The Genetics of SMA – What is the SMN1 Gene?
Spinal muscular atrophy is caused when an individual has two missing or faulty SMN1 genes. But what is the SMN1 gene, and what does it do?
About the SMN1 Gene
SMN1 stands for survival motor gene 1. This gene is responsible for making a protein called survival motor neuron protein. This protein is found throughout the body. But, as the name might suggest, it is particularly important for the motor neurons cells that live in the spinal cord. The job of motor neurons is to help control muscle movement, and survival motor neuron protein helps the neurons do that job correctly.
Like many genes, we typically inherit one copy of SMN1 from each of our parents.
Though most people have two copies of this gene, the body can function with just one copy. People who have one functioning copy of SMN1 and one missing or faulty copy are called carriers. They don’t have symptoms of SMA, but they carry a faulty gene and could pass that on to their children.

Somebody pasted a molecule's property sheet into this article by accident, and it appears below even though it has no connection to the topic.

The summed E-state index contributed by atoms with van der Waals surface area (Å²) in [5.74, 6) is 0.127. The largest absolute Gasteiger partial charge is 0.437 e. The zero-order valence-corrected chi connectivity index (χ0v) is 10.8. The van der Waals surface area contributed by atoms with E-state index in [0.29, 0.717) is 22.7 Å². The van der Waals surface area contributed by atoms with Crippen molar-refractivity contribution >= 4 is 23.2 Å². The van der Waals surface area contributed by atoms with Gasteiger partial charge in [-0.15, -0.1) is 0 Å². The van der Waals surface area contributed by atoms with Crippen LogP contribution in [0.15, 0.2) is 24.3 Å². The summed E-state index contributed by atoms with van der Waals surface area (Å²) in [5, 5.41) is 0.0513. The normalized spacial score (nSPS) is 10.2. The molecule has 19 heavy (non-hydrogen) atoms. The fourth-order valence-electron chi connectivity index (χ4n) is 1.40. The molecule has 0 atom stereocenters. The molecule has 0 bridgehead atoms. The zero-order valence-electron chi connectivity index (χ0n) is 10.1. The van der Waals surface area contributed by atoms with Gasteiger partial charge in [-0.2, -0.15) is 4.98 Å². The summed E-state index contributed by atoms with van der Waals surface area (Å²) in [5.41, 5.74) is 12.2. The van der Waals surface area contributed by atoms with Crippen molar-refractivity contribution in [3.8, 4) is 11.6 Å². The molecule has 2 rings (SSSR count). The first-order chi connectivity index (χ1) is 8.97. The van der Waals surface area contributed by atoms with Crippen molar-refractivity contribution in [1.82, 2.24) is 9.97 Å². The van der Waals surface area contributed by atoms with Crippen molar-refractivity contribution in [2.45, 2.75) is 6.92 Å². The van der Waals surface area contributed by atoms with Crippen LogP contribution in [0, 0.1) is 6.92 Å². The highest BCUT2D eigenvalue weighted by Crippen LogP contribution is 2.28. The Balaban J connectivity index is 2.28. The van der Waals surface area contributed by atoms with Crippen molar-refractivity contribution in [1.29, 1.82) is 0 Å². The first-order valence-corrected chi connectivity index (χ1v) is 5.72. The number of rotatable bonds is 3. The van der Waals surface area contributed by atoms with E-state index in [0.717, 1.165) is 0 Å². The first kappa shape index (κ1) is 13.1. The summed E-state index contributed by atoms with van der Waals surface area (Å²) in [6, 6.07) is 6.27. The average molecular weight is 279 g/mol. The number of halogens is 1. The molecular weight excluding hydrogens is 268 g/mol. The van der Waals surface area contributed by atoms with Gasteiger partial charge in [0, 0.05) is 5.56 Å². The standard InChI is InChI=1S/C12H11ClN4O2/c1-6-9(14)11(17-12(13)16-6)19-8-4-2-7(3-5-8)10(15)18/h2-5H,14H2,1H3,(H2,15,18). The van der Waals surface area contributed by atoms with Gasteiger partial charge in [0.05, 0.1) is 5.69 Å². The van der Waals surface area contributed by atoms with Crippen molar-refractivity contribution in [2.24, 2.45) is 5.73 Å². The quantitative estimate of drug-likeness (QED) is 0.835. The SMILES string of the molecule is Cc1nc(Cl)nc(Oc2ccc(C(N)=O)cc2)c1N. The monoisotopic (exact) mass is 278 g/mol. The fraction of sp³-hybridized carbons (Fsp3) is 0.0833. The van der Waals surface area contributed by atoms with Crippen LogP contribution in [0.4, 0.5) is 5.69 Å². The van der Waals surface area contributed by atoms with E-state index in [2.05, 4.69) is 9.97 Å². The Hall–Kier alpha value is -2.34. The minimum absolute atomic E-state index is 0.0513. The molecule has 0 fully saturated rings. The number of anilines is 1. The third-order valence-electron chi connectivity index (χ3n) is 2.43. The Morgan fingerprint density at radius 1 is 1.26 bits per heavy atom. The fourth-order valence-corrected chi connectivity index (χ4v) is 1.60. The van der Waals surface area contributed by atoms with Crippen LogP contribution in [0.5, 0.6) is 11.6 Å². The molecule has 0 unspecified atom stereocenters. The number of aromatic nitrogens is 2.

If two carriers have a child, and both pass on the missing or faulty copy, the child will have SMA. The probability of this occurring is 25% for each pregnancy.
About the SMN2 Gene
The human body has a built-in back-up that helps make up for the missing SMN1 gene. This is SMN2, or survival motor neuron gene 2. SMN2 has a splicing error, which means it makes less functional SMN protein.
The number of copies of SMN2 varies from person to person. Often, though not always, individuals who have more copies of SMN2 will have a less severe form of SMA.
One way to treat SMA is to develop drugs that target SMN2, causing it to make higher amounts of function SMN protein. Spinraza, the only FDA-approved treatment for SMA, works in this way.
For Additional Information
To learn more about how these genes were identified, read our recent post about the discovery of SMA.